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Strategies for Traveling With Children

No matter your age or your experience, traveling can be stressful. Add kids to the equation and the stress levels multiply. Tickets, boarding times, strollers, snacks, tablets, and tantrums —- it’s a lot to manage. So much so, it can be easy to forget to enjoy the incredible experience of traveling itself.

But that doesn’t mean you have to give up on going on vacation until your kids get older. Whether you’re dreaming of taking your crew to a foreign country or just a nearby city, these tips for traveling with kids could make your next family getaway seamless and memorable (for all the right reasons).

8 Tips for Traveling With Kids

Fortunately, there’s a lot you can do before you ever leave home to help minimize headaches on the road and help ensure your trip is fun for both kids and grown-ups alike. Here are eight tried-and-true family travel tips to try.

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1. Pre-Book as Much as Possible

When it comes to tips for traveling with children, the more advance planning you can do, generally, the better. While you can’t anticipate every challenge you might face on the road, you can eliminate many of them by doing plenty of advance scouting.

Of course, it’s always a good idea to schedule transportation and accommodations far in advance to not only secure your reservations but also to potentially save some money.

Beyond the essentials, you may also be able to pre-book a lot of the activities you want to do, including sightseeing excursions and even meals. This can help ensure your family is experiencing a new place to the fullest and that the kids stay busy.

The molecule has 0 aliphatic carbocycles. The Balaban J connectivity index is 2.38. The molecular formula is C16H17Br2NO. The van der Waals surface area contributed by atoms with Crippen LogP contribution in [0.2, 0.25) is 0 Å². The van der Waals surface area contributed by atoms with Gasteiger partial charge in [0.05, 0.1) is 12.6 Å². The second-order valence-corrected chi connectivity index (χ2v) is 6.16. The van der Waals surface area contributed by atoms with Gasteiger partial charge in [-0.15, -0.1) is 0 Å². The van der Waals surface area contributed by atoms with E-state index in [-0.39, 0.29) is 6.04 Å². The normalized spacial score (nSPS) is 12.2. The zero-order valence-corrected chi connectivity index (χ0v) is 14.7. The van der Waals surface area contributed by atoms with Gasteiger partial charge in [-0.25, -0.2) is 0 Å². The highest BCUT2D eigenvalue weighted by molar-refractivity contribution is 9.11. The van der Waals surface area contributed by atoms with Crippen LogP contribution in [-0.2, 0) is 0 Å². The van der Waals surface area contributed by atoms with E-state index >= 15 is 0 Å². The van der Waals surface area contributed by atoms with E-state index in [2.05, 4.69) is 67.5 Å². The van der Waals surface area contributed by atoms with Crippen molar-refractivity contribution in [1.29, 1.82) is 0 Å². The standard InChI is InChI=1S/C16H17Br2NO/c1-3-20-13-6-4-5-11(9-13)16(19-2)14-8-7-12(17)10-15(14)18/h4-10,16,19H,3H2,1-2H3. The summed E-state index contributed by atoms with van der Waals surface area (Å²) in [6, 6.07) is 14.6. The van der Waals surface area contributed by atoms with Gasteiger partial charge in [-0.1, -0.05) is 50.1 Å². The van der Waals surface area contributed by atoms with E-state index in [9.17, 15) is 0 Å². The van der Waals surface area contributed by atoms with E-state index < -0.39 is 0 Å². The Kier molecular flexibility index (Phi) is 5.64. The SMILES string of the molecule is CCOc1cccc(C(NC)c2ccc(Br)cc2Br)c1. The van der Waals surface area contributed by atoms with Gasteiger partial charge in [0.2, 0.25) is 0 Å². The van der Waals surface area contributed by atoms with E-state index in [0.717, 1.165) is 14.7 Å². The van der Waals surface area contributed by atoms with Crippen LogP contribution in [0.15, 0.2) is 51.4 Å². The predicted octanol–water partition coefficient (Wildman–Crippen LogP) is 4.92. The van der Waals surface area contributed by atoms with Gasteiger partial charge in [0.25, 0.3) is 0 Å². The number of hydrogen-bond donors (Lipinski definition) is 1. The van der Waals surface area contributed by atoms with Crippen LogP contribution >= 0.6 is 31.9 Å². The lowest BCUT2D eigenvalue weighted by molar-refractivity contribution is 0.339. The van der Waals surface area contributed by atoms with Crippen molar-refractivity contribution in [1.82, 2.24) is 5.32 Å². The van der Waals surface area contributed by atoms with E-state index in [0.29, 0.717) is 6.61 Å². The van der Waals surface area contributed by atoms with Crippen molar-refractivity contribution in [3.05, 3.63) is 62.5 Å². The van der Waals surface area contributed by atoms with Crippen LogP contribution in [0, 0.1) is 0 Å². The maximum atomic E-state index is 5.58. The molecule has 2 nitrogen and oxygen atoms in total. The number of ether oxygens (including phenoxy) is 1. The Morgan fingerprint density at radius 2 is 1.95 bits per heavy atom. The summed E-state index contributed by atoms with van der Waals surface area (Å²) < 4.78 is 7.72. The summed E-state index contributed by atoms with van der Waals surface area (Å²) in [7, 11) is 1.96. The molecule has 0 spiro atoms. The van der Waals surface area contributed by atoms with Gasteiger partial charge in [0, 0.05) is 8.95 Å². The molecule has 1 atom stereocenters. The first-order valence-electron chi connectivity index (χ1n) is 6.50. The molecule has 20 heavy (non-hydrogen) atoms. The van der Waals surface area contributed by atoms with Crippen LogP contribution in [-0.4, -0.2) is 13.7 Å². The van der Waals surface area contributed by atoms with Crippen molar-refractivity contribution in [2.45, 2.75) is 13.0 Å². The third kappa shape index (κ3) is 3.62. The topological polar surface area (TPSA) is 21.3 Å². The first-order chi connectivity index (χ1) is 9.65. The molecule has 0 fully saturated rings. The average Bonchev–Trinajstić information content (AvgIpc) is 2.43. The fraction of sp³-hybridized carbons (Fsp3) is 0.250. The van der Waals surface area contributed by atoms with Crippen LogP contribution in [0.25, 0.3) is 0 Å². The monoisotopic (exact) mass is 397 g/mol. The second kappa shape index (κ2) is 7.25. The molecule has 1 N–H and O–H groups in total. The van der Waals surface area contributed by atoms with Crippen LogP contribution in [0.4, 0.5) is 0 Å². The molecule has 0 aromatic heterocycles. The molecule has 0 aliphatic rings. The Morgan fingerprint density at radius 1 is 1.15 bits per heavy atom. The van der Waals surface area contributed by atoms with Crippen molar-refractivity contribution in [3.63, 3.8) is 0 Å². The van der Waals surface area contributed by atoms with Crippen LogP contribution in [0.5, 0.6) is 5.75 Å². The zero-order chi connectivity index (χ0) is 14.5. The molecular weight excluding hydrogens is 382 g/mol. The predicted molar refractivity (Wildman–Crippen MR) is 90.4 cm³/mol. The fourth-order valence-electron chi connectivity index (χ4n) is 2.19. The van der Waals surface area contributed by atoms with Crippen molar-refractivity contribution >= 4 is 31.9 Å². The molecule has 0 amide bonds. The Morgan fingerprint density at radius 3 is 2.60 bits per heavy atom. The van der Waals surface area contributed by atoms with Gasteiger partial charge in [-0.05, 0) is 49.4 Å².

While having activities planned might be a lifesaver, it’s also ok to have a little bit of downtime and flexibility too. Exhausted children can be difficult to manage, so you might include some time for naps or relaxation to avoid meltdowns.

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2. Selecting the Right Places To Stay

Researching and booking the right hotel ahead of time might help you find one with fun features for the kids, like a pool or complimentary breakfast. You could also talk with the hotel staff once you get there to inquire about upgrades, cots for the kids, or extra pillows.

If you’re not interested in the hotel experience, you might consider staying in a vacation rental property, which could give your family more space and feel more like a home.

3. Packing Smart

When you’re traveling with children, especially more than one, you might have a lot of stuff to manage. Why make it more complicated by packing more than you need? You could plan out the days ahead of time based on any activities or travel and anticipate what you and your kiddos might wear each day.

If it’s a long trip or you need to pack lots of layers, you could roll the clothes rather than fold them, which might free up some space for those extra outfits your little ones (and maybe you!) might need in case of spills.
As for shoes, you might opt for slip-ons if you’re going through airport security and save the sneakers for the suitcase.

4. Getting the Kids Excited for Travel

You might want to talk to your kids before the trip about where you’re going, how you’re getting there, and what you’ll be doing. If your child is a first-time traveler, they may feel nervous doing something so new if they don’t understand what’s going on.

Even months in advance, you could talk about this fun trip on the horizon and all the cool things you will see and do when you get there.

5. Leaving Plenty of Time

While you likely want to minimize waiting time (and boredom), you also don’t want to have to rush. It can be wise to give yourself lots of time to spare, especially if you’re traveling by plane. This will not only give you plenty of time to check bags and get through the security, but might also give your kids some time to explore all the interesting things at the airport and get some snacks.